The approach to regulating the sharing economy is not standard across the country. In 2016, the British Columbia Chamber of Commerce called for policies on the sharing economy. This call focused on assessing proper taxes on short-term rentals like Airbnb, as well as the establishment of relevant regulations, the removal of unnecessary red tape and the integration of ride-sharing into the broader provincial Passenger Transportation Act. However, progress has been slow to date, and BC has become all but infamous for the delay in allowing these services to enter the province. Most recently, stating the need to develop BC-specific policies and insurance mechanisms to support ride-sharing, the government announced that ride-sharing would continue to remain unavailable in the province until the fall of 2019. Instead, the province has committed to adding more taxis to the road in the interest of mitigating supply shortages.

What is the best way forward for Canada in the sharing economy? Should legislation and policy development be considered on a case-by-case basis at the municipal level, as in the Florida cities that forged a partnership with Uber for reduced fares? Should it be at the provincial level, encouraging the development of policy frameworks for each province, like Ontario’s Sharing Economy Framework? Or should it take place at the federal level, offering a clear standard or guidelines for all provinces and municipalities to implement, similar to the ruling by the European Court of Justice that Uber is a transportation service?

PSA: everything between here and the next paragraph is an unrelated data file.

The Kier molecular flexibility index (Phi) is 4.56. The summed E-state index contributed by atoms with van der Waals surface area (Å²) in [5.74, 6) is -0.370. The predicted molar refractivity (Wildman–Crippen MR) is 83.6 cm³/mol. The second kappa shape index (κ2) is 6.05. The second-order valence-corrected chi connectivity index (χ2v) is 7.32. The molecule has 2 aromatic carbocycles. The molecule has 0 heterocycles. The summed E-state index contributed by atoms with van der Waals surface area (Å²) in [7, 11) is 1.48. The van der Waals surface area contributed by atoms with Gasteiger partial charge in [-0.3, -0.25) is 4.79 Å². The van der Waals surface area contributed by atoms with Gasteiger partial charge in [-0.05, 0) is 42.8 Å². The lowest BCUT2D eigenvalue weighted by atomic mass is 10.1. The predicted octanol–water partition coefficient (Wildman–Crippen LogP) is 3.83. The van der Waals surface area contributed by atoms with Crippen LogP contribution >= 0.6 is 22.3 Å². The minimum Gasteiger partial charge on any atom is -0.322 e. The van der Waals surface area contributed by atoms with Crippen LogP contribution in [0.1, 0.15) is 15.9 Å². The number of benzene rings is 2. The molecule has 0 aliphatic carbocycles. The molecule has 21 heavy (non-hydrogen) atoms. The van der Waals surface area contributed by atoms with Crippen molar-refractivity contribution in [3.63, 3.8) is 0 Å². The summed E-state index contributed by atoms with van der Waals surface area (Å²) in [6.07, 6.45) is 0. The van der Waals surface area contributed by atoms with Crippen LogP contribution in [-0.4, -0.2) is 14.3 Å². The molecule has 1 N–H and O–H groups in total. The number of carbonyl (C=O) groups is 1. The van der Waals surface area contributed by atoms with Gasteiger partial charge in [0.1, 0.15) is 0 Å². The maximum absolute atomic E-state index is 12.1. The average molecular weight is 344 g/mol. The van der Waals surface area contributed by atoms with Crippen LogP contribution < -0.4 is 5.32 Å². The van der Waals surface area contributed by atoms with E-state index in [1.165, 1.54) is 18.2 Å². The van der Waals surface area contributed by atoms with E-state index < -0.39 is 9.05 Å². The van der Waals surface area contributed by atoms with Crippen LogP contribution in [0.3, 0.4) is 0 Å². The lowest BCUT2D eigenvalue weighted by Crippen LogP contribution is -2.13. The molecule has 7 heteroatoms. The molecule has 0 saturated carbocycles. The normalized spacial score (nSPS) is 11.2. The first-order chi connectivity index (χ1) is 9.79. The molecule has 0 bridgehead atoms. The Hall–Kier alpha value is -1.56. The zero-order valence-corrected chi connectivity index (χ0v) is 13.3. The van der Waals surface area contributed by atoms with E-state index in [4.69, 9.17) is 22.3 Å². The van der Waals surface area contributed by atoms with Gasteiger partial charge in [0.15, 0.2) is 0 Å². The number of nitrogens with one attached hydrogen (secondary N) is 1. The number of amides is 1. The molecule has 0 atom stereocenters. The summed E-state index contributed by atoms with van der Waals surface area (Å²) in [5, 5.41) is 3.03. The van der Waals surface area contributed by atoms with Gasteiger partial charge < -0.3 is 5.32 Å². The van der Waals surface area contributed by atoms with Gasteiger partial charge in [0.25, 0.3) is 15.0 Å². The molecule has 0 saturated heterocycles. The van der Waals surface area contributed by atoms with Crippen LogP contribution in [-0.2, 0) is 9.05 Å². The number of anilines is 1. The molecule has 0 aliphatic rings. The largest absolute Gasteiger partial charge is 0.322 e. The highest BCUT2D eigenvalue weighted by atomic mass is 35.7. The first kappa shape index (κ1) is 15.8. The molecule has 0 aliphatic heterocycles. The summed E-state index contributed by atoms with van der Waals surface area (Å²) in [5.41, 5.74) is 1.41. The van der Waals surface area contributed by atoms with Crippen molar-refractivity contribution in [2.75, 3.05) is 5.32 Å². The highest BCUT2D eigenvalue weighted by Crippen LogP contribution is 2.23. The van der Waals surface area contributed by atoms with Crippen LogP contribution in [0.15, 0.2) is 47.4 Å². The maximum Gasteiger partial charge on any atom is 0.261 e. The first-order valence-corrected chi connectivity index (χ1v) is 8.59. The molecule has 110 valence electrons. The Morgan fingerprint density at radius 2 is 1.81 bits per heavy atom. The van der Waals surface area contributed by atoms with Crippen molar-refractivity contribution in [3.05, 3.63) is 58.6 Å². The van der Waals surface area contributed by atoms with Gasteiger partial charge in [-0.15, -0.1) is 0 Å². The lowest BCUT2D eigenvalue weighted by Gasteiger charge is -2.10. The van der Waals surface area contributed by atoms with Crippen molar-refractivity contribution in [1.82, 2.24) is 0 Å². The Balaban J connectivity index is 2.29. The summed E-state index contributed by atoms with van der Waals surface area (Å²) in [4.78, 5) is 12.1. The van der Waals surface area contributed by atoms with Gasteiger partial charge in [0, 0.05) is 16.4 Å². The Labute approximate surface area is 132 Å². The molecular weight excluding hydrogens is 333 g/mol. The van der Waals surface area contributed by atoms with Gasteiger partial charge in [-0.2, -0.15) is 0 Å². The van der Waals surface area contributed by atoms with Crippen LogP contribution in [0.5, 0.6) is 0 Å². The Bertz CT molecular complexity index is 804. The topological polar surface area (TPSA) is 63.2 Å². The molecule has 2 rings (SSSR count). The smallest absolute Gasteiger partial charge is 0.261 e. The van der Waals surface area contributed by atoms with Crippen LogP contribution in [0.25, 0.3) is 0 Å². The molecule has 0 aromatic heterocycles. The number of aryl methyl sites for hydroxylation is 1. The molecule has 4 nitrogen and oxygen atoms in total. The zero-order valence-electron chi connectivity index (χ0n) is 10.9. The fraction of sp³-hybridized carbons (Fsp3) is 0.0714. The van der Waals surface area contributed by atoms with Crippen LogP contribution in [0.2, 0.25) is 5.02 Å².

The answers to these questions are neither easy or straightforward. They require substantial research and data collection on considerations relevant to each type of sharing platform, as well as extensive consultation with stakeholders, policy-makers and consumers. While the policy needs of British Columbia may differ in some ways from those of Ontario when it comes to this newly developing economical structure, one thing is clear: the sharing economy is not only here, but it is likely here to stay. The challenge now is to assess the appropriate balance between safety, consumer protection and economic needs, while at the same time continuing to support and drive Canada’s growth in the innovation economy.

source: http://policyoptions.irpp.org

Want to succeed in the digital economy? Bridge the cloud skills gap

Screenshot_1.pngCloud is now a business imperative, and we see many organizations taking a cloud-first approach to innovate faster and serve customers better. Increased agility, more cost savings and better competitive advantages are also amongst the most cited reasons for an organization’s transition to the cloud. However, there’s one area of concern the industry hasn’t been able to effectively address so far – bridging the cloud skills gap.